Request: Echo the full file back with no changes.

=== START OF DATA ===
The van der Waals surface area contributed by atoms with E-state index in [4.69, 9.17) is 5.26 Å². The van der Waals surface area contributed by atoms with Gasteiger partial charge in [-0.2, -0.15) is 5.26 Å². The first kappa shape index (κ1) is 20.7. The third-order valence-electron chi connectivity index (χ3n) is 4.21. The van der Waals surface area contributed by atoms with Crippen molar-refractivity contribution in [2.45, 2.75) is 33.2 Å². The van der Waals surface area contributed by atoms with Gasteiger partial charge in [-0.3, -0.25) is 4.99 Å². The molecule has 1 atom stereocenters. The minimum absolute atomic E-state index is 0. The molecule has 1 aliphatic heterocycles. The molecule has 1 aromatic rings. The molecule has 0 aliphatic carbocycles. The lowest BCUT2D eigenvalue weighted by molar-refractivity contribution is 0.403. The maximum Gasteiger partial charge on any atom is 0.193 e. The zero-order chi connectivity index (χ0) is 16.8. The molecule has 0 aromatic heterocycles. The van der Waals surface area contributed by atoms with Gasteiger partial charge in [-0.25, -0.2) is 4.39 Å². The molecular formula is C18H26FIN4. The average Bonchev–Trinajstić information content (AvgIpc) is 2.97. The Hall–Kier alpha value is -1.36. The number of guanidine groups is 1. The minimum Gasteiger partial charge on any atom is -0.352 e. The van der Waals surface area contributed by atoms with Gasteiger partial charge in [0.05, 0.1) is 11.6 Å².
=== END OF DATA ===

The van der Waals surface area contributed by atoms with E-state index in [4.69, 9.17) is 5.26 Å². The van der Waals surface area contributed by atoms with Gasteiger partial charge in [-0.2, -0.15) is 5.26 Å². The first kappa shape index (κ1) is 20.7. The third-order valence-electron chi connectivity index (χ3n) is 4.21. The van der Waals surface area contributed by atoms with Crippen molar-refractivity contribution in [2.45, 2.75) is 33.2 Å². The van der Waals surface area contributed by atoms with Gasteiger partial charge in [-0.3, -0.25) is 4.99 Å². The molecule has 1 atom stereocenters. The minimum absolute atomic E-state index is 0. The molecule has 1 aliphatic heterocycles. The molecule has 1 aromatic rings. The molecule has 0 aliphatic carbocycles. The lowest BCUT2D eigenvalue weighted by molar-refractivity contribution is 0.403. The maximum Gasteiger partial charge on any atom is 0.193 e. The zero-order chi connectivity index (χ0) is 16.8. The molecule has 0 aromatic heterocycles. The van der Waals surface area contributed by atoms with Gasteiger partial charge in [-0.25, -0.2) is 4.39 Å². The molecular formula is C18H26FIN4. The average Bonchev–Trinajstić information content (AvgIpc) is 2.97. The Hall–Kier alpha value is -1.36. The number of guanidine groups is 1. The minimum Gasteiger partial charge on any atom is -0.352 e. The van der Waals surface area contributed by atoms with Gasteiger partial charge in [0.05, 0.1) is 11.6 Å².